Crio, Just thought Danzylum was in a grip that would have strangled Hercules. Danzylum can’t outsprint the champion. So how as it given the best chance of winning the race?

    I thought they were riding FOR her, when the tradition in Australia is to find ways to get the hottie beaten.

    This is not about how good she is: that argument is long won. Just about it being a fair dinkum race.

    I do love how Nolen sits her a little wider than two out – sort of two and a half out – just to eliminate another parameter.

  9. I love watching Black Caviar but my favourite sprinter of all is Schillaci.

    Sprint races were huge in the 80s and 90s with so much quality around. Have a look at this Youtube link to see the size of fields which were filled with lots of quality speed horses.

    http://www.youtube.com/watch?v=G–ecT36t3g

    Caviar is without doubt the premier sprinter in Australia at the moment, and may well be teh best ever but there is not the depth of talent nowadays.

    Breeders and owners are all after Cox Plate, Derby and Melbourne Cup winners and so that’s where the bulk of teh money goes.

  10. All good points John. I agree the only possible way they could have beaten her was to make sure the race was truly run. Of course, by doing that you are probably ruining your chance for the minor prizemoney which they obviously conceded they were racing for prior to the race.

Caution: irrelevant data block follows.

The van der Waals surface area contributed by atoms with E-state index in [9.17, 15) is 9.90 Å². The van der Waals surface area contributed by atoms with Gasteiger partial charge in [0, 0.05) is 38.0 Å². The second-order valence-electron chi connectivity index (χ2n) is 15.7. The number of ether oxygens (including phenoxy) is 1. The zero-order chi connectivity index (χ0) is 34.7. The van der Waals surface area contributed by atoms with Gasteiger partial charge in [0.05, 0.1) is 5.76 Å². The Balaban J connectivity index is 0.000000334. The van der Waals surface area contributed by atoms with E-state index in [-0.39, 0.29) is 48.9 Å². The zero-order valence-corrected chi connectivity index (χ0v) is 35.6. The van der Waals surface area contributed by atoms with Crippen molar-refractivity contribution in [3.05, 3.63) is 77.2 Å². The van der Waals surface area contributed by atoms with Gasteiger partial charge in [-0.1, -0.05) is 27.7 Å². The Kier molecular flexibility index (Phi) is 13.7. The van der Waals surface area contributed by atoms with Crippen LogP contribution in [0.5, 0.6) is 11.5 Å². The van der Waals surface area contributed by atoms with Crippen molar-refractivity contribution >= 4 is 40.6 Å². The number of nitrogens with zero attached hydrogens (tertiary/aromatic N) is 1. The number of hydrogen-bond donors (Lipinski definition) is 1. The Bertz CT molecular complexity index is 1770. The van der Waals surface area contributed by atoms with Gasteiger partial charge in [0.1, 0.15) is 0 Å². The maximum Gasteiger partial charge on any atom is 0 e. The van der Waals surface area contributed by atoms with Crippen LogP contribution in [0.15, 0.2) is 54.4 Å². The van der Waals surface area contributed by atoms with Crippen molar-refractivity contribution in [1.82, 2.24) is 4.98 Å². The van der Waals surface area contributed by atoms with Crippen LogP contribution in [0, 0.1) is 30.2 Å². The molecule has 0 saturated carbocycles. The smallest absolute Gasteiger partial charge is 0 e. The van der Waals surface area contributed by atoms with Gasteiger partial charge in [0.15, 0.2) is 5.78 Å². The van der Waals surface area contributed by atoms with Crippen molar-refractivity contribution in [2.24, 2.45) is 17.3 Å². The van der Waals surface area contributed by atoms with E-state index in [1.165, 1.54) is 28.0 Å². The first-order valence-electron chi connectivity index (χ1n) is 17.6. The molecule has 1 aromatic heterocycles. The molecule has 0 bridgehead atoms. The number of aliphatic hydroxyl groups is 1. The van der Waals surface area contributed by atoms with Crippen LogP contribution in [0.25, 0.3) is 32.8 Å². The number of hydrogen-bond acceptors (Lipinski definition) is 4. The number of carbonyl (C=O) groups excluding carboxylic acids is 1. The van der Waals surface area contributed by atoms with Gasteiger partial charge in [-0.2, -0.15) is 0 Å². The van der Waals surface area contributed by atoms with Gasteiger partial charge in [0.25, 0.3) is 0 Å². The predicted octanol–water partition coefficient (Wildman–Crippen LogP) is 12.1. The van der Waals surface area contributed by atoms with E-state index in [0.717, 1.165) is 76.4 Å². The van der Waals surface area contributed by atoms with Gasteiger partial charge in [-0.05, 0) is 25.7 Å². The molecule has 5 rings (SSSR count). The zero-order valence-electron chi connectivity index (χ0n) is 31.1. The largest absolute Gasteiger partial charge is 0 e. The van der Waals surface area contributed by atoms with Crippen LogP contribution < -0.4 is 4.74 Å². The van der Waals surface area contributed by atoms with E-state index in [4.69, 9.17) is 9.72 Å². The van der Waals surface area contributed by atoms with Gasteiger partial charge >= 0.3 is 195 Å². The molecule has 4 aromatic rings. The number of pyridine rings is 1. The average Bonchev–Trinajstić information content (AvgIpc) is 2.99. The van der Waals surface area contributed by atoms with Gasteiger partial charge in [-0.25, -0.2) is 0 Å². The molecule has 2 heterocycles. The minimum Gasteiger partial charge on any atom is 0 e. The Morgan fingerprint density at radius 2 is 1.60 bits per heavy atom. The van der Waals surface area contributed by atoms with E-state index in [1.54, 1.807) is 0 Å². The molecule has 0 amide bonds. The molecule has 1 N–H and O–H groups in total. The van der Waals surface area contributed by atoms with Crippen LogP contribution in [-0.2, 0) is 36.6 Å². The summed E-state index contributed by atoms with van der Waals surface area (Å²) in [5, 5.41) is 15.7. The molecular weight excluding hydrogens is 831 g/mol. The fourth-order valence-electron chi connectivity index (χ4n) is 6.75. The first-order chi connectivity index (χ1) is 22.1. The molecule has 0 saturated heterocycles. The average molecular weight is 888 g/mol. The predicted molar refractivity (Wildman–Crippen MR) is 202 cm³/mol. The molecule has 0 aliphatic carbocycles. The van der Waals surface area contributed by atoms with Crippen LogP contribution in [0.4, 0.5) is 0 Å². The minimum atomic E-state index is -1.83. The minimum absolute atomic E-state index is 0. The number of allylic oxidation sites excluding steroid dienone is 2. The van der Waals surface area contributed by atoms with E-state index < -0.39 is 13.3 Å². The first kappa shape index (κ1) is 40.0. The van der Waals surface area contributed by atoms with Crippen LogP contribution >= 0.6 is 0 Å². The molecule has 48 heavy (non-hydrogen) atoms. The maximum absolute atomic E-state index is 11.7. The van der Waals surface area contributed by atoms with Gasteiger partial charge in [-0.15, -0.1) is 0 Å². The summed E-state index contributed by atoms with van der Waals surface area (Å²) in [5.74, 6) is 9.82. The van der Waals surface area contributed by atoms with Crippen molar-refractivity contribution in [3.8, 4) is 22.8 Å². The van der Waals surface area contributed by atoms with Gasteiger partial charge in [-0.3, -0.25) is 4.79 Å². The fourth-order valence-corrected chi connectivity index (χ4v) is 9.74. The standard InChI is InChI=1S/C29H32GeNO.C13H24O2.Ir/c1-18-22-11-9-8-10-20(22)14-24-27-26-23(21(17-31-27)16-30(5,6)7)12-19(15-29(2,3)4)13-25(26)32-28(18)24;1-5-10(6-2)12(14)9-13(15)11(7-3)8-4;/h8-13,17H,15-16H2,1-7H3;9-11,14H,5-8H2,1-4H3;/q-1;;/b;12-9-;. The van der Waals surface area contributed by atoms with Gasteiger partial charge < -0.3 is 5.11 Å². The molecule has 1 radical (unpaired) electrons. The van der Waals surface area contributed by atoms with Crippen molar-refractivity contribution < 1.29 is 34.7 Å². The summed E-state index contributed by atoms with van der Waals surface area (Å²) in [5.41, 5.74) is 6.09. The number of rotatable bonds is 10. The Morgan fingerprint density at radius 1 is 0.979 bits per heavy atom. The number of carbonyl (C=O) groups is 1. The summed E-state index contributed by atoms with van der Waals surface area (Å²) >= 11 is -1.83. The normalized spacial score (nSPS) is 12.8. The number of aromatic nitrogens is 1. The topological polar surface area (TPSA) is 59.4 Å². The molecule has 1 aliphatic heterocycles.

I’m not getting into arguments about whether BC is better than Phar Lap but I’ve not seen a better racehorse than her.
    She is clearly the most brilliant racehorse in (at least) the last 40 years.

  11. Pete,
    I think most scribes agree that breeders have been (juvenile) sprint obsessed…hence the average Derbies, dearth of WFA horses and imported Cup hopes.

  12. You’re right Crio, I got my stats the wrong way around.

    Fields do look smaller though, though it could just be teh races I’ve seen which is not often anymore.

  13. Andrew Else says:

    Usain Bolt winning 17 100m sprints in a row would be amazing and would far surpass Black Caviar for so many reasons.

    All of his opponents would be going for the win for starters.

    I realise you were just making a point, and it’s a great horse, but come on.